P.S. I will, however, freely concede that Raasch’s wishing eternal damnation upon, not only his opponent, but his opponent’s whole family, was going rather too far.

    Reply
    • Thanks for the note and the kind words. For the record, I agree that homosexuals have justification for feeling angry or beleaguered. Also for the record, I personally think anyone who wants to should be able to get married.
      But what if we play a little devil’s advocate in this case?
      Mr. Raasch could feel attacked by Mr. Gordon’s public advocacy against gay marriage rights.
      But Mr. Gordon, or those who share his beliefs, could also feel attacked by some of the things that might go on in public schools. It would not give Mr. Gordon any right to assault his antagonists, verbally or otherwise. For instance, consider the record of Mozert v. Hawkins County. In that case from the late 1980s, conservative evangelical Protestant parents complained that school materials taught their children damnable ideas. After initial success, the parents lost their case in federal court.
      Couldn’t those parents make the same claim made by you and Ms. Shatto? That is, couldn’t they say that they have every right to verbally attack their antagonists, since those antagonists directly threatened (from the parents’ point of view) the eternal salvation of their children?
      In other words, do readers like me and you and Ms. Shatto only grant the right to bellicosity to those with whom we agree, such as Mr. Raasch? I know I would be horrified–indeed I have been horrified–when conservative evangelical Protestants threatened their foes with eternal damnation. But I’m guessing that other conservative evangelicals might sympathize, with the reason if not the threat.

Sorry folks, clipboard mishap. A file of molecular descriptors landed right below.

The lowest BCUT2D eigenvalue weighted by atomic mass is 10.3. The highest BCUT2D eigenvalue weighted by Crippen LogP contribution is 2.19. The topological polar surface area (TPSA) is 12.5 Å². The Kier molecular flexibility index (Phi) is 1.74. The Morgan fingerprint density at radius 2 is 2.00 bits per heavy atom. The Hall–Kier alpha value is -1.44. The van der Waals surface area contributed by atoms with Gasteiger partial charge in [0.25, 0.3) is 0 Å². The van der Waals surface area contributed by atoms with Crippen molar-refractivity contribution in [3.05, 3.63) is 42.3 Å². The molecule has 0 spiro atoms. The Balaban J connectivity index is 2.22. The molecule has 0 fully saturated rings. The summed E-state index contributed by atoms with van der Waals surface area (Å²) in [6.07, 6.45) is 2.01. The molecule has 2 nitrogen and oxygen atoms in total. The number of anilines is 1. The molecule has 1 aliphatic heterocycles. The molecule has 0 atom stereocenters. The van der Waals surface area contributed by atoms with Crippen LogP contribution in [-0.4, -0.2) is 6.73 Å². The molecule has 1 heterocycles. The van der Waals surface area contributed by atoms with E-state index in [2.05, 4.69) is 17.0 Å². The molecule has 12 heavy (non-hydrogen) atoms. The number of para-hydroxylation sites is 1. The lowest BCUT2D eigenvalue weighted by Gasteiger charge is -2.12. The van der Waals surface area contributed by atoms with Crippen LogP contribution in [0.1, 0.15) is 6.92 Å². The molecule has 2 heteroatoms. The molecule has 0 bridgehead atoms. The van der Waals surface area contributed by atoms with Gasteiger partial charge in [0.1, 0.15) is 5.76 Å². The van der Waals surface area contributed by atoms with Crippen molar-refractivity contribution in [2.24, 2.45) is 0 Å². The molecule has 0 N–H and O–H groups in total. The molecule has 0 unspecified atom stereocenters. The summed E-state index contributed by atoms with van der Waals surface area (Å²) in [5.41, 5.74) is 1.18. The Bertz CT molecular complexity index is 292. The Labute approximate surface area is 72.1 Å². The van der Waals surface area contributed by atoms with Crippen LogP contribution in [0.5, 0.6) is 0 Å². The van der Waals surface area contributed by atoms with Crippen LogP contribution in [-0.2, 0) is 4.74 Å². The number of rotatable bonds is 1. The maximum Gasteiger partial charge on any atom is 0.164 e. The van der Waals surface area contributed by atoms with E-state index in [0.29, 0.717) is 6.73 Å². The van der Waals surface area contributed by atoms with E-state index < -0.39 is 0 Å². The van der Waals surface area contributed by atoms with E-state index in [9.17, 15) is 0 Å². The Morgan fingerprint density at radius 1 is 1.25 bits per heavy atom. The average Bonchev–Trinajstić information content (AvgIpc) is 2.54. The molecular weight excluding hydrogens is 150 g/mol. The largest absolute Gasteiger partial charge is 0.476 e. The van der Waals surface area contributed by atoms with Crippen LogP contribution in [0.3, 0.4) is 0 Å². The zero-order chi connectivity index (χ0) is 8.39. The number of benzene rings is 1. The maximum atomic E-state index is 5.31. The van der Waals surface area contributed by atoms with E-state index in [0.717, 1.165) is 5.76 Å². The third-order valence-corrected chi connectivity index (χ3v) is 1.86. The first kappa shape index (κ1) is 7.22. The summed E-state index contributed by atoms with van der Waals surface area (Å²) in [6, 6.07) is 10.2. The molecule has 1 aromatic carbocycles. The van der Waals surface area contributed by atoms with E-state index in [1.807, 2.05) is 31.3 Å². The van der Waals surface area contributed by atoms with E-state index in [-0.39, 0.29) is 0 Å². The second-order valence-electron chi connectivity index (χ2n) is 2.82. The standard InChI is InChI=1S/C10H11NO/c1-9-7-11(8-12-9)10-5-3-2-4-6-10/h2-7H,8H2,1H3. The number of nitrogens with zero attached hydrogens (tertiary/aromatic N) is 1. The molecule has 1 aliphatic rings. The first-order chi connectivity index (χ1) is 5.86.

Reply
      • I sense that focus on the original question has shifted in these comments. As I understood it, that question was whether the comments made on Facebook by Mr. Raasch constituted a fundamentalism of the left. My reply stated why, in my opinion, it does not. I had no intention of granting an exclusive right of verbal bellicosity to Mr. Raasch, nor of withholding such a right from Mr. Gordon.

        Raasch was angry and bellicose; Gordon was condescending and demeaning. The exchange between them does not put either in a very favorable light, but neither does it constitute an actual threat on Mr. Raasch’s part. On the other hand, if as claimed in the article Mr. Gordon opposed the judges who had supported marriage equality, he was actively working to deny Mr. Raasch equal rights under the law. His stance would result in actual harm to the GLBTQ community.

        The whole idea of hell and eternal punishment is strictly in the realm of belief. It is neither testable nor falsifiable. Thus it is not a matter of concern to our legal system. “I will burn your house down” is a concrete threat; “I hope you rot in hell” is not. I question whether even “I condemn you to rot in hell” would be considered threatening speech by the courts, since there is no way that the speaker could turn the statement into provable action.

        In the U.S. free speech rights are very near to absolute. Witness the lack of any legal action against Sarah Palin’s infamous target image directed at Gabby Giffords. I think that a strong argument could be made for removing Mr. Raasch from the Human Rights Commission based on the failure of judgment that his intemperate speech demonstrates, but I also firmly believe that he had a right to write what he did.